The Motley Fool Discussion Boards
Personal Finances / Building / Maintaining a Home
|Subject: Re: Brinks — is it worth it?||Date: 1/22/2004 4:00 PM|
|Author: JayDevlin||Number: 45025 of 129890|
FWIW, it is certainly true that a truly professional burglar can bypass the type of security system that most of us would likely be able to afford for our homes. However, the overwhelming majority of burglars are not professionals in the sense that they are knowledgeable and experienced about such things. Burglars who are that professional are breaking into the homes of multi-millionaires known to have large sums of money, jewelry, furs or artwork (or else they're working for some government agency).
Most burglars will only approach a residence that they believe to be unoccupied in the hope that they can break in unseen, quickly grab whatever easily portable valuables they can find by searching VERY QUICKLY and then get out without being noticed.
I think that security systems can be very valuable (my wife and I just had one installed in her mother's house), especially if they are VERY LOUD when set off. Burglars hate noise. If you decide to get one, make sure you put the stickers on all the doors and ground floor windows to warn any potential burglar that you have an alarm. Why? Because if a burglar has a choice between breaking into a house with an alarm system or a house without an alarm system, he's going to choose the house without the alarm system. He's looking for the easy target, not the hard one.
Whether or not you decide to get an alarm system, things you can do to deter a burglar (besides getting a big dog) are:
1. Have several lights on timers that go on and off randomly (i.e, varying within an hour or so of a set time) to give the appearance that someone is home.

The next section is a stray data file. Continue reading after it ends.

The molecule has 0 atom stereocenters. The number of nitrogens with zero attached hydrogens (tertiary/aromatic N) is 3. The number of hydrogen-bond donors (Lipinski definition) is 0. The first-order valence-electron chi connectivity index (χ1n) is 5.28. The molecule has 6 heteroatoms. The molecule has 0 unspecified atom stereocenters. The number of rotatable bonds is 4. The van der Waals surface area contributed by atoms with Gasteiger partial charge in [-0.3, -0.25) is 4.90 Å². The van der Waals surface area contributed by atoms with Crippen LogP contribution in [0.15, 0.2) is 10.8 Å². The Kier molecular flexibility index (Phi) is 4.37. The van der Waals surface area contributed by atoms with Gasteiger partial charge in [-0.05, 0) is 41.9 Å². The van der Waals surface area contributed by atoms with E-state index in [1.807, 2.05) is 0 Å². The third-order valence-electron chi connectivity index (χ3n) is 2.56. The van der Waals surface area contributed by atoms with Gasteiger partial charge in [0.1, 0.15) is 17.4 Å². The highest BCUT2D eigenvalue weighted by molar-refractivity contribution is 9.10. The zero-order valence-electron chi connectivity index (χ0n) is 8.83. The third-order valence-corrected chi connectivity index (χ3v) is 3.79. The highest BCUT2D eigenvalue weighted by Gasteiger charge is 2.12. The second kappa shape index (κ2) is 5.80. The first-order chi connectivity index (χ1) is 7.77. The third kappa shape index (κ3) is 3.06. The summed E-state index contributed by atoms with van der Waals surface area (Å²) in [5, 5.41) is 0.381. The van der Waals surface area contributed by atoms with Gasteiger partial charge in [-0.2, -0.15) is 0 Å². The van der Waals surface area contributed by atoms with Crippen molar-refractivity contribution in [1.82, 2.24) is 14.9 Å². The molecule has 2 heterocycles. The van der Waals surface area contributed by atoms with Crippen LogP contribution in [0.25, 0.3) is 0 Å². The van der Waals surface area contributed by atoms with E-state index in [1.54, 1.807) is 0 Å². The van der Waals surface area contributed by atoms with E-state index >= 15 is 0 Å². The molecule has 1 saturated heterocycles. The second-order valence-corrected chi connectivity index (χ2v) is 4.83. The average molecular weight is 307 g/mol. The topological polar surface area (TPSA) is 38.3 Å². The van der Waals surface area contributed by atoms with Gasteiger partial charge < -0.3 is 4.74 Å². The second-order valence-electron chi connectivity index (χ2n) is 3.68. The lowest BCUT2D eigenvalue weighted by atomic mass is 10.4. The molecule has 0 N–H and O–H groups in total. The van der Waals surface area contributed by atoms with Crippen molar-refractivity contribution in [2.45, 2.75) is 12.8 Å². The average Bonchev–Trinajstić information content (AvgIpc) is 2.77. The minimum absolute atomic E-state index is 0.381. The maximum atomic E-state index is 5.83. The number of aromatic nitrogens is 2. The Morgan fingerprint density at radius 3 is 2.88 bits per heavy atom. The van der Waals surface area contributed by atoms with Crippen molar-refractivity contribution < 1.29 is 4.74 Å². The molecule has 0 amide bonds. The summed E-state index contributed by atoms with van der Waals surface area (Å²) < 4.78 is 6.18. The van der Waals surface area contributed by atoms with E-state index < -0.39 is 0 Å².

2. Have an outside light on that illuminates the back door and the front door. Also, have any particularly vulnerable outside area covered by a sonar (motion detector) spotlight. Aside from noise, burglars also hate bright lights. The cost of the electricity is cheap compared to the security it provides.
3. Pay the extra money to have decent locks installed on all doors and window locks (the kind that only let the window open a few inches) installed on all first floor or easily accessible windows. Some types of window locks are very easy to release from the inside (hence, no fire hazard), but impossible to reach from the outside without breaking the glass. Can the burglar break the glass?? Sure, but since he'd rather not, don't make it easy for him.
The bottom line is that you are trying to "target harden" your residence to make it harder to rob than someone else's in hopes that the burglar will move on to easier pickings. Nothing will absolutely protect you from being robbed, but all of the above will help to prevent it as much as one can reasonably expect.
|Copyright 1996-2015 trademark and the "Fool" logo is a trademark of The Motley Fool, Inc. Contact Us|